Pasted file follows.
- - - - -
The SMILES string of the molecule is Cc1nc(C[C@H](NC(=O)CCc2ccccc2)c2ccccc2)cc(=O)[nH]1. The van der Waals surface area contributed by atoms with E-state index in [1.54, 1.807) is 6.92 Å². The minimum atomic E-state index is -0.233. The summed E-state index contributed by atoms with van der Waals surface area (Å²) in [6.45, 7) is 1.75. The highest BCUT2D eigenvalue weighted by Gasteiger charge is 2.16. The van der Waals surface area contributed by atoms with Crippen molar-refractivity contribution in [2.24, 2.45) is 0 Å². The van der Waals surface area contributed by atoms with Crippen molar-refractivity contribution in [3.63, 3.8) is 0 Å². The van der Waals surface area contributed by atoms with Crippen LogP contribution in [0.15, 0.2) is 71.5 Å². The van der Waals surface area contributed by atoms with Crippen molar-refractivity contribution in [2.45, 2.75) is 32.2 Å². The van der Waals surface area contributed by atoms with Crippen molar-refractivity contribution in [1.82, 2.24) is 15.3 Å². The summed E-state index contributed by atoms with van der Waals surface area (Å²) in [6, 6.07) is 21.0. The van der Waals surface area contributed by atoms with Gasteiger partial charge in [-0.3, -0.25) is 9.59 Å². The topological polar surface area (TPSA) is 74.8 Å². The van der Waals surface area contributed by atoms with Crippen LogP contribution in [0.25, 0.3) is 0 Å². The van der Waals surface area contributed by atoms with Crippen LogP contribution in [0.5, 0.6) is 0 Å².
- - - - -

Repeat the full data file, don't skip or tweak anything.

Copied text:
The SMILES string of the molecule is Cc1nc(C[C@H](NC(=O)CCc2ccccc2)c2ccccc2)cc(=O)[nH]1. The van der Waals surface area contributed by atoms with E-state index in [1.54, 1.807) is 6.92 Å². The minimum atomic E-state index is -0.233. The summed E-state index contributed by atoms with van der Waals surface area (Å²) in [6.45, 7) is 1.75. The highest BCUT2D eigenvalue weighted by Gasteiger charge is 2.16. The van der Waals surface area contributed by atoms with Crippen molar-refractivity contribution in [2.24, 2.45) is 0 Å². The van der Waals surface area contributed by atoms with Crippen molar-refractivity contribution in [3.63, 3.8) is 0 Å². The van der Waals surface area contributed by atoms with Crippen LogP contribution in [0.15, 0.2) is 71.5 Å². The van der Waals surface area contributed by atoms with Crippen molar-refractivity contribution in [2.45, 2.75) is 32.2 Å². The van der Waals surface area contributed by atoms with Crippen molar-refractivity contribution in [1.82, 2.24) is 15.3 Å². The summed E-state index contributed by atoms with van der Waals surface area (Å²) in [6, 6.07) is 21.0. The van der Waals surface area contributed by atoms with Gasteiger partial charge in [-0.3, -0.25) is 9.59 Å². The topological polar surface area (TPSA) is 74.8 Å². The van der Waals surface area contributed by atoms with Crippen LogP contribution in [0.25, 0.3) is 0 Å². The van der Waals surface area contributed by atoms with Crippen LogP contribution in [0.5, 0.6) is 0 Å².